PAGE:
Two years before debuting with the Alaska franchise in the PBA, Sean Chambers had already introduced himself to local basketball fans by pulling off a massive upset against an icon of an import.
In 1987, Chambers took the Philippine basketball circuit by storm after beating PBA imports Billy Ray Bates and Bobby Parks in a slam dunk contest that was a side event of the PBA-IBA World Challenge Cup, a mini-tournament featuring the Jaguars and the top three teams in that year's All-Filipino Conference. Chambers made his way into the championship round of the contest, where he faced Bates, the so-called "Black Superman" who was already a legend among local fans.
In the days leading to their showdown, Chambers was a little surprised that people kept reminding him who he was going up against.
"Everybody was telling me, 'You're gonna go against the Black Superman'," he recalled during Tuesday's episode of An Eternity of Basketball. "And I'm like, 'Okay, bring it on. Bring me the Black Superman.'"
"I was warming up at the ULTRA (former name of the PhilSports Arena). He (Bates) came out in the championship round, everybody stood up, screaming crazy. He came out in a black cape that had a Superman logo on it. Way before Shaquille O'Neal, way before Dwight Howard (did that)," Chambers said.
A day before the side show, he made a comment to the press that he would "be the kryptonite to the Black Superman," which was heavily quoted in the following days sports pages.
Chambers, however, made a prophet of himself as he bagged the trophy after Bates missed his last dunk. It was his claim to fame, and he quickly discovered the magnitude of his achievement in this basketball-crazy country.
"The next day we went out for a walk and went to a 7-11 (near the hotel). We were in there for about three or four minutes, then it was time for us to go back to the hotel. I swear the whole neighborhood had rushed to the 711 because they saw me beat the Black Superman," he said with a chuckle. "Instant celebrity. Some of the guards outside had to help us walk back to the hotel."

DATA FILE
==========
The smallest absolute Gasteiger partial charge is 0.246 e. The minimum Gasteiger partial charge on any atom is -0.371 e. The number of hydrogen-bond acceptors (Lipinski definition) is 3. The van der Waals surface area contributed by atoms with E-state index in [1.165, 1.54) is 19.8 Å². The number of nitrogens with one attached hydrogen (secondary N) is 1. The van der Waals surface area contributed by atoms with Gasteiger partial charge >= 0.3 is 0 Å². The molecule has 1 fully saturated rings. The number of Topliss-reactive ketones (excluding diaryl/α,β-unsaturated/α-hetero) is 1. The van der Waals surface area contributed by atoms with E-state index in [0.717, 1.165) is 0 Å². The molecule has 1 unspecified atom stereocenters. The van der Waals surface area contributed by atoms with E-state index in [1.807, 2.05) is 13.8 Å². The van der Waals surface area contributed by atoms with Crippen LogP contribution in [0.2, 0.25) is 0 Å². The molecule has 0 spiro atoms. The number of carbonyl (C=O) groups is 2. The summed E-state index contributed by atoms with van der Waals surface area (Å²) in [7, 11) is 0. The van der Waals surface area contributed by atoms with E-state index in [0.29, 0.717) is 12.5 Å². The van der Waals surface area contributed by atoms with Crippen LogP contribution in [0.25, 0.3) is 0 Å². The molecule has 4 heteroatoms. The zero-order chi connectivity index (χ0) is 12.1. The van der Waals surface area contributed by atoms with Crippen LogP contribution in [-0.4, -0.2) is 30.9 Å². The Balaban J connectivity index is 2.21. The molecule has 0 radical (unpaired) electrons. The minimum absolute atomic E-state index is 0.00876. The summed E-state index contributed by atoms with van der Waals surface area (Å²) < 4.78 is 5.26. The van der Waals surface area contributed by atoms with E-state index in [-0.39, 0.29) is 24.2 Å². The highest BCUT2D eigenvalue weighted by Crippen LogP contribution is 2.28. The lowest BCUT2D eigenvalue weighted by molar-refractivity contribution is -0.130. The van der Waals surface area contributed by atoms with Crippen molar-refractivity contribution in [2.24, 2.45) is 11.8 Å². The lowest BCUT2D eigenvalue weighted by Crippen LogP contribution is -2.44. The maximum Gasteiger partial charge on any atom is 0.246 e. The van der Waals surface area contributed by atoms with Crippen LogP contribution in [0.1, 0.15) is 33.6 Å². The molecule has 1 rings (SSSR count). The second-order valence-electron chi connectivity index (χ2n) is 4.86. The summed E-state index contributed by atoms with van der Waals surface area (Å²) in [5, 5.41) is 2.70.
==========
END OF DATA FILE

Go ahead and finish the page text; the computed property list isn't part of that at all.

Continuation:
No harm, no foul physicality
Some members of the Jaguars grew up in tough neighborhoods in the US. Still, the level of physicality they encountered in the PBA stunned them at first.
Chambers recalled being on the receiving end of a hit from PBA great Philip Cezar, who was then playing for Great Taste.
"All I remember from that tournament is that Philip Cezar hit me in the back of my head," he said when asked about his first impression was on Philippine basketball.
The Jaguars were coming from South Korea where they played three games. The Koreans had a penchant for shooting the ball from long distance, and they were never known for physical plays, so what they experienced in Manila shocked Chambers and the rest of the Jaguars.
"Then we got to Manila (from Korea), it was like playing street basketball. Like no harm, no foul," said Chambers. "It took us a while to get used to it but once we got used to it we were very successful."
A couple of years later, Chambers returned to Manila to start what turned out to be a legendary career with the Alaska franchise under head coach Tim Cone that would last from 1989 to 2001.
All in all, Chambers won six championships - the most by any import - while also helping the franchise carve out a slice of history with a Grand Slam in 1996.
The one-time best import averaged 30.5 points (third in the all-time scoring list after Norman Black and Parks), 12.0 rebounds, and 4.7 assists.